By the act of incorporation referred to above, the Board of Mayor and Aldermen was required to appoint a suitable person from each ward of the city and one for the city at large as visitors of the city schools. This board of visitors was given power to choose one of their own number president, to employ and dismiss superintendents, teachers, etc., to fix salaries, rent school-rooms, buy furniture, and to have full control of the schools. No one was to be admitted as a pupil except white persons residing within the city limits, and between the ages of six and twenty, except upon payment of tuition, and the board was authorized to pre-scribe higher branches of study than those usually taught in the city schools, charging therefor a suitable tuition fee if the ordinary school revenue was not ample to pay the extra expense attending the introduction of these higher branches. The first board of visitors under this act was composed of Dr. L. Shanks, Dr. J. W. Maddox, J. B. Kirtland, Leroy Pope, H. L. Guion and Robertson Topp for the wards, and Dr. A. P. Merrill at large. A new act of incorporation was passed March 20, 1858.

(page 843)

During the war the schools were conducted without much interruption, but it was very difficult for the city to pay expenses, these expenses being from necessity paid in scrip. On the 5th of July, 1864, the following resolution was passed by the Board of Mayor and Aldermen : " That the warrants issued by the School Board shall be received and cashed as all other city warrants;" and in this way the schools were maintained. In the scholastic year of 1861-62 there were seventeen schools, with 1,495 pupils; in that of 1864-65 there were twenty-seven schools, with 2,419 scholars. In 1865 the superintendent said in his re-port that without suitable buildings, with an empty treasury, and with all the excitement and feeling aroused by civil war, the schools had been successfully conducted through the storm. The tuition of each pupil in daily attendance upon the schools had been $4.30, and the total cost of conducting the schools for that year had been $45,473.88.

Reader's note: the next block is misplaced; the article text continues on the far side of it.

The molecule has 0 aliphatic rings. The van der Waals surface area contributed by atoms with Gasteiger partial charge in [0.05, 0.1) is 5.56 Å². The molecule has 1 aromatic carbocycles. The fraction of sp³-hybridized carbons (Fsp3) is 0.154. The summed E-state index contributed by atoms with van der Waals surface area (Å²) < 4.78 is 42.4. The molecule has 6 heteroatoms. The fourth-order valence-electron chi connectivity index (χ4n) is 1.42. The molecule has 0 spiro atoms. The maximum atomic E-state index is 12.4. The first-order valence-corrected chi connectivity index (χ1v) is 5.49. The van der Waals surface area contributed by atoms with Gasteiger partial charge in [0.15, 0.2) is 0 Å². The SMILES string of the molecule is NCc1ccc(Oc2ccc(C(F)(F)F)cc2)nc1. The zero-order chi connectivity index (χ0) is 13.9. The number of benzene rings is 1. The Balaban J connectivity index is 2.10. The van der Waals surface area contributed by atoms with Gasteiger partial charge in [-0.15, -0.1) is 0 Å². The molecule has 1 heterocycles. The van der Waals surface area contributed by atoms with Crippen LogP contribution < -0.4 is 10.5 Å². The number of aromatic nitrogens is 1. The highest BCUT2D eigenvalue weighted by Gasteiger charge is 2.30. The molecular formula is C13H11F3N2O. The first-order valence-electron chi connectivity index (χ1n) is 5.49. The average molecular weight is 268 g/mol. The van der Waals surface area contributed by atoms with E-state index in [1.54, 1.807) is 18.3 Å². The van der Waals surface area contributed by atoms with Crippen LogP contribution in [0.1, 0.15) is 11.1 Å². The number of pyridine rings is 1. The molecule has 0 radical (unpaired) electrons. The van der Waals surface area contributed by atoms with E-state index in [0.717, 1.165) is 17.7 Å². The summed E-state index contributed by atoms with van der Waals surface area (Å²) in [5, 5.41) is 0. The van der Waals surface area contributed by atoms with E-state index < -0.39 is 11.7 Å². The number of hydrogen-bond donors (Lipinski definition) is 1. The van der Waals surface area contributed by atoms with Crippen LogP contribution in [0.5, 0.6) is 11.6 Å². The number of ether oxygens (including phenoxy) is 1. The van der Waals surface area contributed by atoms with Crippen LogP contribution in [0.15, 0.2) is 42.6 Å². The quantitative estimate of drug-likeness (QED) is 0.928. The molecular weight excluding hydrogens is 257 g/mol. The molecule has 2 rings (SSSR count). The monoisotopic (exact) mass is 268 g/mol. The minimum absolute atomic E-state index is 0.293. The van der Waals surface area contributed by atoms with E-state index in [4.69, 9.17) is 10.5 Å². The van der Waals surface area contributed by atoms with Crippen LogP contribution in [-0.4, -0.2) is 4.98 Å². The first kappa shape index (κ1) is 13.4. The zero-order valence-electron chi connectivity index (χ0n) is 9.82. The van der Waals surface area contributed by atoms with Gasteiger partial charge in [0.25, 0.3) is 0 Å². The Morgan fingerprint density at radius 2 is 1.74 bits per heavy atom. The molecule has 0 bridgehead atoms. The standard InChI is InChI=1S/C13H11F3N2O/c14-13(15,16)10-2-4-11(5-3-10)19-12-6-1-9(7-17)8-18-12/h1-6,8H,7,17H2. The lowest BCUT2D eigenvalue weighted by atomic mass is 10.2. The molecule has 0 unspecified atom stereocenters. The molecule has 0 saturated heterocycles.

The following table comprises more information with reference to the schools of the city than can otherwise be presented in the same space, and corrected as it is by the preceding sketch it will prove especially valuable: